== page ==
The question asks very directly “what’s the downside” and “is the creation of a user / hacker community worth the exposure of having the source code open.” These are tough questions to answer because they are circumstantial in nature – most commercialized open source projects either emerge from (a) an existing open source project that becomes popular and reaches some critical mass or (b) a specific product that has a software component that can be enhanced by active user involvement in the build / development of it. Companies in category (b) are particularly interesting, as they have open source software as a strategy component of their business, usually driving commercialization theme that is attached to the software (e.g. a hardware device that is user configurable / programmable.)
Open source is undeniably here to stay and a critical part of the software ecosystem. However, as the question forshadows, even though open source (and its father – “free software”) has been around for a while, the mainstream software industry is still wrestling with many issues surrounding it and we expect they will continue to for a while. Herein lies great opportunities for entrepreneurs and investors.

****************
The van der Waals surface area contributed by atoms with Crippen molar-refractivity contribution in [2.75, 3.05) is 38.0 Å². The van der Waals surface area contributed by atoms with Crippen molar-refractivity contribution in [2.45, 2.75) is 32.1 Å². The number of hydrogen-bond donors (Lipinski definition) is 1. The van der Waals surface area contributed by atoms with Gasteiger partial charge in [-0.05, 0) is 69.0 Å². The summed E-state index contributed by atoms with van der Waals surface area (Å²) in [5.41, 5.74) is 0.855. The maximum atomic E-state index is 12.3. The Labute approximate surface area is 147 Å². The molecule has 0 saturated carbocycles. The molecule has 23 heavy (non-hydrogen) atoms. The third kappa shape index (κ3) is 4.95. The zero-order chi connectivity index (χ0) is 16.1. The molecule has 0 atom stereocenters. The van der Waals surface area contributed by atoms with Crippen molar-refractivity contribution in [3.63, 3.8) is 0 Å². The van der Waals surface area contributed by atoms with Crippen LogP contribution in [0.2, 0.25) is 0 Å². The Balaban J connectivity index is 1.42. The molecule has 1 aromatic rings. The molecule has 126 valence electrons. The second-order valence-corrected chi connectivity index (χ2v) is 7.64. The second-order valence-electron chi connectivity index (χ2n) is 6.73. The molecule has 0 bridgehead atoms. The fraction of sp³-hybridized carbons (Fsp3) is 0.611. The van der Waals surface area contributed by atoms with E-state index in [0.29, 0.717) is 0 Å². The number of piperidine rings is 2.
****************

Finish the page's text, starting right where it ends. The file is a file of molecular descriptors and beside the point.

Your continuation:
One of the questions that we get the most is “How many percentage points of my equity should I give to a VC wanting to invest X dollars in my company?”
The answer definitely falls into the “it depends” category, but our friends at Cooley Godward Kronish have a great report on what some general guidelines are.
Every so often the publish a “state of the market of VC” report. If you go here, you will see their publications. Check out the September 2006 update. It has a great analysis of the costs of raising capital. They also let me know that their February report will be out shortly.
One other thing. I can’t seem to get this to work with Firefox, so take under advisement.
Question: We have recently discovered that our business partner is an alcoholic. He is integral to our business and we need to find him help. He’s been to a couple of AA meetings, but doesn’t like the “atmosphere.” Any recommendations? I don’t expect you to provide recommendations for treatment facilities. However I am interested in knowing how an entrepreneur should handle a situation in which s/he feels that in the best interests of the company, a key partner/executive/investor should exit or transition into another role for whatever reason. What evaluation process should the entrepreneur go through before making a final decision? How do you recommend the entrepreneur approach that person and with what type of exit or transition strategy?